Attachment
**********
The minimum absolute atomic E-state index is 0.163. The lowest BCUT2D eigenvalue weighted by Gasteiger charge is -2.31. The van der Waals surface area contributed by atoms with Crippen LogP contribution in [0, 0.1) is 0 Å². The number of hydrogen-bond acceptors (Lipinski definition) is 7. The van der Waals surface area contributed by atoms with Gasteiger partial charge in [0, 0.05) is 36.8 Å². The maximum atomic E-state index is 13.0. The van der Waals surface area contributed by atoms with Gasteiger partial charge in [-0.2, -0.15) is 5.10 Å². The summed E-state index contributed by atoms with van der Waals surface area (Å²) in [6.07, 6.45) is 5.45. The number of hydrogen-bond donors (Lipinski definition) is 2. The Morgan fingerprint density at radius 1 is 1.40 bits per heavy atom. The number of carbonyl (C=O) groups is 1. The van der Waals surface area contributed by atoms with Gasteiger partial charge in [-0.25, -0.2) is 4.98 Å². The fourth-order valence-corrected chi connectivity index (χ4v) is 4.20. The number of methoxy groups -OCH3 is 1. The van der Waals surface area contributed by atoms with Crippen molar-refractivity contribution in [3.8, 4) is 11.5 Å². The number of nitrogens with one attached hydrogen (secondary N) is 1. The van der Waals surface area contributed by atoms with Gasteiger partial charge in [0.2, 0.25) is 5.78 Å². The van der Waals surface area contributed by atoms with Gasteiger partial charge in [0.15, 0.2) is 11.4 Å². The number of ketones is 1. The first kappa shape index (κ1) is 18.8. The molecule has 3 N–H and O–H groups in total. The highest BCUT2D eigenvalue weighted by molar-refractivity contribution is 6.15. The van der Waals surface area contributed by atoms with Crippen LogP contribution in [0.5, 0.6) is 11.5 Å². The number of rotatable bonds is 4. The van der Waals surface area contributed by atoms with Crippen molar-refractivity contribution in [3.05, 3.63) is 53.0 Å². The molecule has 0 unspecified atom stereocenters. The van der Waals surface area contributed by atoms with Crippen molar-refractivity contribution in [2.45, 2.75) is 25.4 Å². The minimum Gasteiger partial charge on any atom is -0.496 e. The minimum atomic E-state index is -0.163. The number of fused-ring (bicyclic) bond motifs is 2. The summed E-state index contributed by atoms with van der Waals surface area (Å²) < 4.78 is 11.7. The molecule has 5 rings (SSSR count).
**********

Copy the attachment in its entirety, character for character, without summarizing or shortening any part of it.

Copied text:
The minimum absolute atomic E-state index is 0.163. The lowest BCUT2D eigenvalue weighted by Gasteiger charge is -2.31. The van der Waals surface area contributed by atoms with Crippen LogP contribution in [0, 0.1) is 0 Å². The number of hydrogen-bond acceptors (Lipinski definition) is 7. The van der Waals surface area contributed by atoms with Gasteiger partial charge in [0, 0.05) is 36.8 Å². The maximum atomic E-state index is 13.0. The van der Waals surface area contributed by atoms with Gasteiger partial charge in [-0.2, -0.15) is 5.10 Å². The summed E-state index contributed by atoms with van der Waals surface area (Å²) in [6.07, 6.45) is 5.45. The number of hydrogen-bond donors (Lipinski definition) is 2. The Morgan fingerprint density at radius 1 is 1.40 bits per heavy atom. The number of carbonyl (C=O) groups is 1. The van der Waals surface area contributed by atoms with Gasteiger partial charge in [-0.25, -0.2) is 4.98 Å². The fourth-order valence-corrected chi connectivity index (χ4v) is 4.20. The number of methoxy groups -OCH3 is 1. The van der Waals surface area contributed by atoms with Crippen molar-refractivity contribution in [3.8, 4) is 11.5 Å². The number of nitrogens with one attached hydrogen (secondary N) is 1. The van der Waals surface area contributed by atoms with Gasteiger partial charge in [0.2, 0.25) is 5.78 Å². The van der Waals surface area contributed by atoms with Gasteiger partial charge in [0.15, 0.2) is 11.4 Å². The number of ketones is 1. The first kappa shape index (κ1) is 18.8. The molecule has 3 N–H and O–H groups in total. The highest BCUT2D eigenvalue weighted by molar-refractivity contribution is 6.15. The van der Waals surface area contributed by atoms with Crippen LogP contribution in [0.5, 0.6) is 11.5 Å². The number of rotatable bonds is 4. The van der Waals surface area contributed by atoms with Crippen molar-refractivity contribution in [3.05, 3.63) is 53.0 Å². The molecule has 0 unspecified atom stereocenters. The van der Waals surface area contributed by atoms with Crippen molar-refractivity contribution in [2.45, 2.75) is 25.4 Å². The minimum Gasteiger partial charge on any atom is -0.496 e. The minimum atomic E-state index is -0.163. The number of fused-ring (bicyclic) bond motifs is 2. The summed E-state index contributed by atoms with van der Waals surface area (Å²) < 4.78 is 11.7. The molecule has 5 rings (SSSR count).